For the previous Health Wonk Review, Brad Wright chose a Baby New Year theme. However, there were some problems with the new beginning represented by the turnover from 2012 to 2103. For example, with the New Years fiscal cliff deal, one might have hoped that we would leave our budget crisis behind for a while and start with a fresh fiscal slate. But of course, that did not happen. Not only did we not escape our budget crisis, it multiplied into three crises: the debt ceiling, the still looming sequester, and the coming expiration of government funding –“The Trouble With Trillions,” one might say.

So I decided to give us a fresh chance at a new start by choosing an “Inauguration” theme for this Wonk Review, referring both to Monday’s celebration of a new presidential term but also to the word’s broader meaning of a formal beginning.  And in the spirit of looking forward, we’ll lead with a post from Health Wonk Review cofounder Joe Paduda laying out his health policy predictions for the coming year. At Managed Care Matters, Joe offers five predictions, including these: most states will end up expanding Medicaid, and there will be a lot more mergers and acquisitions at the highest levels, among providers, health care systems, and payers.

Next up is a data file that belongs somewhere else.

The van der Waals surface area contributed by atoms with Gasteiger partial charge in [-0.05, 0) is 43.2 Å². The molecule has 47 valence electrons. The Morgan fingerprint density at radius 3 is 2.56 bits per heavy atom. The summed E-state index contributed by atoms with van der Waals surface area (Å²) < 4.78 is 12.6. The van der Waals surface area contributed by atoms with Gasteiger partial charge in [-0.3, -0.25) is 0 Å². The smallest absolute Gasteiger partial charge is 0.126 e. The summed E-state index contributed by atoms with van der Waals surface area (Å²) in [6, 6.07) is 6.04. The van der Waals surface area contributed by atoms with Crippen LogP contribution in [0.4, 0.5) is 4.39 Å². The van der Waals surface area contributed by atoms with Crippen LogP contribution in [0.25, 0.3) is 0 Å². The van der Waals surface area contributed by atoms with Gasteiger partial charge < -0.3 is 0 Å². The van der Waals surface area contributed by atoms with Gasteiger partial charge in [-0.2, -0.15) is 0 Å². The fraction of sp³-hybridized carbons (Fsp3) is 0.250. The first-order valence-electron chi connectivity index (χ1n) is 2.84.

Health Care Spending

Speaking of trillions, several posts in our collection focus on the trillions of dollars spent on health care in the United States. Jason Shafrin at Healthcare Economist presents some informative visuals and text from the report on 2011 national health expenditures by Micah Hartman and colleagues at the Office of the Actuary at the Centers for Medicare and Medicaid Services, published in Health Affairs. And at Drug Channels, Adam Fein takes a deep dive into what the CMS spending numbers tell us about who paid what for prescription drugs in 2011. Among the highlights: For the second year, spending on outpatient prescription drugs grew more slowly than overall national health expenditures, with Medicare Part D as the fastest growing source of Rx drug expenditures and the consumer share of such spending dropping to a new low.

Using a recent JAMA essay by Victor Fuchs as an example, Roy Poses at Health Care Renewal suggests that one reason U.S. health care costs so much is that the policy community avoids talking about certain issues, such as problems of leadership and governance and widespread unethical behavior. And Jaan Sidorov questions claims by Richard Kronick and Rosa Po at HHS that the Affordable Care Act deserves credit for Medicare per-beneficiary spending growth of only 0.4 percent in 2012. (When the first sentence of Jaan’s post contained the words “North Korea,” I had a sense this wasn’t going to end well for the ACA.) At the Disease Management Care Blog, Jaan notes that the 2012 claims database isn’t complete. Even if costs remain low, he says, it’s too early to give credit to value-based purchasing; fraud and abuse remains rampant; and Medicare’s innovations are years away from being completed.